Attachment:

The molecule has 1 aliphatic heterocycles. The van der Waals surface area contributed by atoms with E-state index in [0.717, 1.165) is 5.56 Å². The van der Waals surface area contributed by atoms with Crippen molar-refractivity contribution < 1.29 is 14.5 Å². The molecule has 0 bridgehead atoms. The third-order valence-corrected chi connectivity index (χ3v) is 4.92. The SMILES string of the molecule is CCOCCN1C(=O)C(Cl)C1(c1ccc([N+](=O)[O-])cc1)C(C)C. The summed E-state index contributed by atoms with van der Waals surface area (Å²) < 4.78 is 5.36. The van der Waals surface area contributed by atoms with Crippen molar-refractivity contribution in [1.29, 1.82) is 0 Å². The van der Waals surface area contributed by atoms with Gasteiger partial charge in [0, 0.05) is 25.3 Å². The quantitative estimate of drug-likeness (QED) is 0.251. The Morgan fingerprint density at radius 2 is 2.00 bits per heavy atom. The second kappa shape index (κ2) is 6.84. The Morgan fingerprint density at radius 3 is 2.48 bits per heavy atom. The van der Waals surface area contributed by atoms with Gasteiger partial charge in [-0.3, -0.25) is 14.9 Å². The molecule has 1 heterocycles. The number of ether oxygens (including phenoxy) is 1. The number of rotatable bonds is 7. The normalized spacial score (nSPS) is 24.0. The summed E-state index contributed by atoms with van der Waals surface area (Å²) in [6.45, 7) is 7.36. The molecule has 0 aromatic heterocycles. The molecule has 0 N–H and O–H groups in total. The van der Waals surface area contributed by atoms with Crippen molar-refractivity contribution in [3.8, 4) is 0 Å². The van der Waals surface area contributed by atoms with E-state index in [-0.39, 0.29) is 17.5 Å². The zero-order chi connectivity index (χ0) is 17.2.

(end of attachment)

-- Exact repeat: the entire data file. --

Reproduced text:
The molecule has 1 aliphatic heterocycles. The van der Waals surface area contributed by atoms with E-state index in [0.717, 1.165) is 5.56 Å². The van der Waals surface area contributed by atoms with Crippen molar-refractivity contribution < 1.29 is 14.5 Å². The molecule has 0 bridgehead atoms. The third-order valence-corrected chi connectivity index (χ3v) is 4.92. The SMILES string of the molecule is CCOCCN1C(=O)C(Cl)C1(c1ccc([N+](=O)[O-])cc1)C(C)C. The summed E-state index contributed by atoms with van der Waals surface area (Å²) < 4.78 is 5.36. The van der Waals surface area contributed by atoms with Crippen molar-refractivity contribution in [1.29, 1.82) is 0 Å². The van der Waals surface area contributed by atoms with Gasteiger partial charge in [0, 0.05) is 25.3 Å². The quantitative estimate of drug-likeness (QED) is 0.251. The Morgan fingerprint density at radius 2 is 2.00 bits per heavy atom. The second kappa shape index (κ2) is 6.84. The Morgan fingerprint density at radius 3 is 2.48 bits per heavy atom. The van der Waals surface area contributed by atoms with Gasteiger partial charge in [-0.3, -0.25) is 14.9 Å². The molecule has 1 heterocycles. The number of ether oxygens (including phenoxy) is 1. The number of rotatable bonds is 7. The normalized spacial score (nSPS) is 24.0. The summed E-state index contributed by atoms with van der Waals surface area (Å²) in [6.45, 7) is 7.36. The molecule has 0 aromatic heterocycles. The molecule has 0 N–H and O–H groups in total. The van der Waals surface area contributed by atoms with Crippen molar-refractivity contribution in [3.8, 4) is 0 Å². The van der Waals surface area contributed by atoms with E-state index in [-0.39, 0.29) is 17.5 Å². The zero-order chi connectivity index (χ0) is 17.2.